It is obviously not remanufacturing the same thing again. They are replacing just about every system in these weapons with completely new designs.

There's nothing the guy who designed some vacuum tube systems (I'm exaggerating) would be able to teach people today trying to make modern chips for these systems.

The whole argument of "reinventing the wheel" assumes that somehow knowledge in organizations like this is some secret sauce magical formula which the guy who figured it out refused to share with anyone else or somehow never transmitted that info to the organization. That is precisely what doesn't happen in such organizations.

These are scientists and engineers. The WHOLE point of any activity they do is to make something reproducible. If its not reproducible, then they haven't done jack s**t.
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Unread post06 Nov 2016, 01:01

arian wrote:
count_to_10 wrote:Incidentally, on the cost of new technology, one of the things that has changed is the Insensitive Munition requirements. As fuzing tech has improved, those requirements have gotten tighter, so it isn't just a matter of re-manufacturing the same thing over again, it now has to include improvements that reduce vulnerabilities.


It is obviously not remanufacturing the same thing again. They are replacing just about every system in these weapons with completely new designs.

There's nothing the guy who designed some vacuum tube systems (I'm exaggerating) would be able to teach people today trying to make modern chips for these systems.

The whole argument of "reinventing the wheel" assumes that somehow knowledge in organizations like this is some secret sauce magical formula which the guy who figured it out refused to share with anyone else or somehow never transmitted that info to the organization. That is precisely what doesn't happen in such organizations.

These are scientists and engineers. The WHOLE point of any activity they do is to make something reproducible. If its not reproducible, then they haven't done jack s**t.

While that's largely true, experience is a real thing. There are a lot of little things that never manage to be passed from teacher to student, and while we prize reproducibility, the reality is that it often takes years of practical experience to reproduce something based on reports.
Last edited by count_to_10 on 06 Nov 2016, 13:43, edited 1 time in total.
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sferrin

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Unread post06 Nov 2016, 03:27

count_to_10 wrote:While that's largely true, experience is a real thing. There are a lot of little things that never manage to be passed from teacher to student, and we prize reproducibility, the reality is that it often takes years of practical experience to reproduce something based on reports.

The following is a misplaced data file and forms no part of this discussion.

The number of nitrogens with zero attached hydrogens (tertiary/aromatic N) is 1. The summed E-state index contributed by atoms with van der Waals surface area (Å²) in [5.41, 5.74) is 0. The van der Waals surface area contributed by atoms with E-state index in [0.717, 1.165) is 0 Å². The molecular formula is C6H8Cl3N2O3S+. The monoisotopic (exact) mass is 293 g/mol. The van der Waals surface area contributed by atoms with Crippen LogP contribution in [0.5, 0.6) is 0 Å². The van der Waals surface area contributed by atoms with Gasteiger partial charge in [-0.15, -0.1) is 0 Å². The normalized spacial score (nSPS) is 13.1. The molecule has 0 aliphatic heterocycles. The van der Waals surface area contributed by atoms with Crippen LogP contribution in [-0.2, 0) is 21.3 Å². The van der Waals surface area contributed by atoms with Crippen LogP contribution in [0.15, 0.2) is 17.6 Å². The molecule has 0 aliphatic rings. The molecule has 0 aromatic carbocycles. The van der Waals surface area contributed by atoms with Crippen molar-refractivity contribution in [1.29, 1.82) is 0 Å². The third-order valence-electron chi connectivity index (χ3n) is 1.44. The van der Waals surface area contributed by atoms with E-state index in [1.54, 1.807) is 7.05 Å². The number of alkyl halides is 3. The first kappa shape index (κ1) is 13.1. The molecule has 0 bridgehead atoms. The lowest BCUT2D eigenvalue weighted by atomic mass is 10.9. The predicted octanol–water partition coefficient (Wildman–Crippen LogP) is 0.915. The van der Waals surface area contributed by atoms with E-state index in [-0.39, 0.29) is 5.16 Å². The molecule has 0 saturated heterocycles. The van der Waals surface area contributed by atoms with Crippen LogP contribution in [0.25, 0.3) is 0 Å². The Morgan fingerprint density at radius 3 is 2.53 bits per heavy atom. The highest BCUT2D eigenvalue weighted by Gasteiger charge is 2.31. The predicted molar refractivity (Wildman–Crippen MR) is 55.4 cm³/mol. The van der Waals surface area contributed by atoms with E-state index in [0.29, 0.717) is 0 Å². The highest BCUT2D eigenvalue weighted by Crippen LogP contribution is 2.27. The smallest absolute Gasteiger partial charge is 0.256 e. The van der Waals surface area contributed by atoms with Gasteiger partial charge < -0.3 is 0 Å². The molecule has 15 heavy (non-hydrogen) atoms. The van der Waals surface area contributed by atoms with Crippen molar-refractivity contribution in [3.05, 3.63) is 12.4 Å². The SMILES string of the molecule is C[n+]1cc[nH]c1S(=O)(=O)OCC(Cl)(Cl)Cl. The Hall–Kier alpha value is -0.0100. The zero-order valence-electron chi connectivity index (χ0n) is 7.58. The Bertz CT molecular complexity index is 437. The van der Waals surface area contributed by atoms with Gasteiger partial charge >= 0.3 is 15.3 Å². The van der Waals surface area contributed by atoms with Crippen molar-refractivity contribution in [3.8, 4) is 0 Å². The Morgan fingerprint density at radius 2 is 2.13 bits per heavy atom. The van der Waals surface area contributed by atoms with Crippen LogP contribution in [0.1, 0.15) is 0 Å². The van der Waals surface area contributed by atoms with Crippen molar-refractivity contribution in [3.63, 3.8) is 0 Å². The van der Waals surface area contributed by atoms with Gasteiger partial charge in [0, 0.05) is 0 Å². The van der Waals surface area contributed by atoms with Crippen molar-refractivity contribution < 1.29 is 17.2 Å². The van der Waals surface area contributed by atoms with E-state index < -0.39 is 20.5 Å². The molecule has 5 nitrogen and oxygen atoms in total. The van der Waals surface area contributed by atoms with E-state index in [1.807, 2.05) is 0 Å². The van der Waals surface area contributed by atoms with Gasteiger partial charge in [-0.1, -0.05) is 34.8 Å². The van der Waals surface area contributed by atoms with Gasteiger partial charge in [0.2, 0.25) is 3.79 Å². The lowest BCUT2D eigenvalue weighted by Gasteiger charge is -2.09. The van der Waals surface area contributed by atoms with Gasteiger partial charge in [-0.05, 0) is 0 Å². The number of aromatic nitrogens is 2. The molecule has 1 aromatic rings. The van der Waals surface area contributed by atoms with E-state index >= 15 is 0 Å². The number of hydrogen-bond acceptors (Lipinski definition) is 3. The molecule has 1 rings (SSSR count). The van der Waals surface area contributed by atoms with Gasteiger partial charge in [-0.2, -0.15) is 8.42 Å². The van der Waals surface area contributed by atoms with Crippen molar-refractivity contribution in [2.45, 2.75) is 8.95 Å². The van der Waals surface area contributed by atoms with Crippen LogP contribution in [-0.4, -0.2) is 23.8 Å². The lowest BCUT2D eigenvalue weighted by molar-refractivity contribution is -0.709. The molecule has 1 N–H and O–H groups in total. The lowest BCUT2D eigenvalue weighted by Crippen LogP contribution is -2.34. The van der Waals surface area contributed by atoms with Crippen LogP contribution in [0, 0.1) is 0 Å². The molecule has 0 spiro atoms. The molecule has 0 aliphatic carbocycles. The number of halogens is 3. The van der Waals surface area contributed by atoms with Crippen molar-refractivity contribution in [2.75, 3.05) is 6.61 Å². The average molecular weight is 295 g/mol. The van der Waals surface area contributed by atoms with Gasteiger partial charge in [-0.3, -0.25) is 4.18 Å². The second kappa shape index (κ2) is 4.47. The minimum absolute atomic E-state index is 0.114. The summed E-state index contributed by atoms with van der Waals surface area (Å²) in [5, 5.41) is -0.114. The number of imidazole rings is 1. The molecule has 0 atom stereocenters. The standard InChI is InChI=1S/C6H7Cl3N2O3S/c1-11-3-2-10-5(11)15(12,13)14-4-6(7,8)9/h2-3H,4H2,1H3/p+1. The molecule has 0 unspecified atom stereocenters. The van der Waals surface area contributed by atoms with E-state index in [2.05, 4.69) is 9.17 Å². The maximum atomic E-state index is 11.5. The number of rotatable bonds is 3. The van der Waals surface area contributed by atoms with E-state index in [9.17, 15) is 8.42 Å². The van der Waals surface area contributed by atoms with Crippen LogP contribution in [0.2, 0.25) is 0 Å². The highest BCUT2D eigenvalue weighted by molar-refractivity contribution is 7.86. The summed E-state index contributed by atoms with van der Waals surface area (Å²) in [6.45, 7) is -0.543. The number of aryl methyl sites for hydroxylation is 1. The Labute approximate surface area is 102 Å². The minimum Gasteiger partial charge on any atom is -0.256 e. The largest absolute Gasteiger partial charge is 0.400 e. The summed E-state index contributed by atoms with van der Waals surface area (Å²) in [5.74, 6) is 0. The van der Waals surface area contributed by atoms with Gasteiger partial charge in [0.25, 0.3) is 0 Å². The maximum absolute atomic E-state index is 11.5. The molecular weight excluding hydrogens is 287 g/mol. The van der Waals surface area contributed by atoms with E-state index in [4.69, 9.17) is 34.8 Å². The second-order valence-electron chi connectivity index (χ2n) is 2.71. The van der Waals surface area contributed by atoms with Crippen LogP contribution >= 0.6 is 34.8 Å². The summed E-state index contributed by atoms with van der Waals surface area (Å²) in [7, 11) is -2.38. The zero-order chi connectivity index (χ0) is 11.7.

Not "largely". More like "ideally". Pretty easy to see who's worked in the real world and who hasn't. As you allude to, it's not some magical construct where everything is documented, everything is tied up in a bow, and people just rolling out of college can make sense of it. This is especially true when you're only planning on keeping the system in service for 5-10 years tops (like the MMIII and B-52). Take the F-22 for example. They did everything they could possibly do to preserve the know how, tooling, etc. just in case they needed to restart production. First time they need to go back to make a part they hadn't planned on, they go to container "X" where the relevant tooling is suppose to be and whoops, it's empty. I've heard many horror stories from those personally involved in keeping the Minuteman fleet from falling to pieces. Same with the B-52.
Last edited by sferrin on 06 Nov 2016, 17:43, edited 1 time in total.
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Unread post06 Nov 2016, 13:47

sferrin wrote:Not "largely". More like "ideally". Pretty easy to see who's worked in the real world and who hasn't. As you allude to, it's not some magical construct where everything is documented, everything is tied up in a bow, and people just rolling out of college can make sense of it. This is especially true when you're only planning on keeping the system in service for 5-10 years tops (like the MMIII and B-52). Take the F-22 for example. They did everything the could possibly do to preserve the know how, tooling, etc. just in case they needed to restart production. First time they need to go back to make a part they hadn't planned on, they go to container "X" where the relevant tooling is suppose to be and whoops, it's empty. I've heard many horror stories from those personally involved in keeping the Minuteman fleet from falling to pieces. Same with the B-52.

I recently had some rather eye opening experiences in trying to re-create work that had been done by a predecessor.
However, as I wrote above, even if you had all of those old people still around, their experience frequently wouldn't help with the new weapons, because of all the new technology that has to be worked into them.
Einstein got it backward: one cannot prevent a war without preparing for it.

Uncertainty: Learn it, love it, live it.